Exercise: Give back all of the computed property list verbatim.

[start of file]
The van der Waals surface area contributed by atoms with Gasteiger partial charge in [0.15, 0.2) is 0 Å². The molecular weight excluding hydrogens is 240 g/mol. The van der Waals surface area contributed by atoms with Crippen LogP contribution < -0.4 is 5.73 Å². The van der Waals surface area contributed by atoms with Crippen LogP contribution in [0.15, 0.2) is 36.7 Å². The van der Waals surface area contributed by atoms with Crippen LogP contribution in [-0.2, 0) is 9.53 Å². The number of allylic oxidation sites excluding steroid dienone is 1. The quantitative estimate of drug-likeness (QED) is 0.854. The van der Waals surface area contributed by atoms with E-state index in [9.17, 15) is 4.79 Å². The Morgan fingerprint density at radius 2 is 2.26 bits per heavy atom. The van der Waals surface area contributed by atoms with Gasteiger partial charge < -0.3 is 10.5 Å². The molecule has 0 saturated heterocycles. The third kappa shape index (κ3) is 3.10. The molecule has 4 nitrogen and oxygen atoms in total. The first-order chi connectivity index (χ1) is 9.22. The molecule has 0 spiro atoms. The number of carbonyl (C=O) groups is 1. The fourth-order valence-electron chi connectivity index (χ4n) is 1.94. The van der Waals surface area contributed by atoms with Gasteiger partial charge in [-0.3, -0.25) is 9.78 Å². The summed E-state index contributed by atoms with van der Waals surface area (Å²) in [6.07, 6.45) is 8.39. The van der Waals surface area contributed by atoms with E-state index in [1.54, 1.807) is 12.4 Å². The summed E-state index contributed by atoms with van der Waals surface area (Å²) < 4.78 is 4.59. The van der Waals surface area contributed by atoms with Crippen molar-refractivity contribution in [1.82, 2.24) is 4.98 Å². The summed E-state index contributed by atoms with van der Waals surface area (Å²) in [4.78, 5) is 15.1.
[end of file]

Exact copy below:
The van der Waals surface area contributed by atoms with Gasteiger partial charge in [0.15, 0.2) is 0 Å². The molecular weight excluding hydrogens is 240 g/mol. The van der Waals surface area contributed by atoms with Crippen LogP contribution < -0.4 is 5.73 Å². The van der Waals surface area contributed by atoms with Crippen LogP contribution in [0.15, 0.2) is 36.7 Å². The van der Waals surface area contributed by atoms with Crippen LogP contribution in [-0.2, 0) is 9.53 Å². The number of allylic oxidation sites excluding steroid dienone is 1. The quantitative estimate of drug-likeness (QED) is 0.854. The van der Waals surface area contributed by atoms with E-state index in [9.17, 15) is 4.79 Å². The Morgan fingerprint density at radius 2 is 2.26 bits per heavy atom. The van der Waals surface area contributed by atoms with Gasteiger partial charge < -0.3 is 10.5 Å². The molecule has 0 saturated heterocycles. The third kappa shape index (κ3) is 3.10. The molecule has 4 nitrogen and oxygen atoms in total. The first-order chi connectivity index (χ1) is 9.22. The molecule has 0 spiro atoms. The number of carbonyl (C=O) groups is 1. The fourth-order valence-electron chi connectivity index (χ4n) is 1.94. The van der Waals surface area contributed by atoms with Gasteiger partial charge in [-0.3, -0.25) is 9.78 Å². The summed E-state index contributed by atoms with van der Waals surface area (Å²) in [6.07, 6.45) is 8.39. The van der Waals surface area contributed by atoms with E-state index in [1.54, 1.807) is 12.4 Å². The summed E-state index contributed by atoms with van der Waals surface area (Å²) < 4.78 is 4.59. The van der Waals surface area contributed by atoms with Crippen molar-refractivity contribution in [1.82, 2.24) is 4.98 Å². The summed E-state index contributed by atoms with van der Waals surface area (Å²) in [4.78, 5) is 15.1.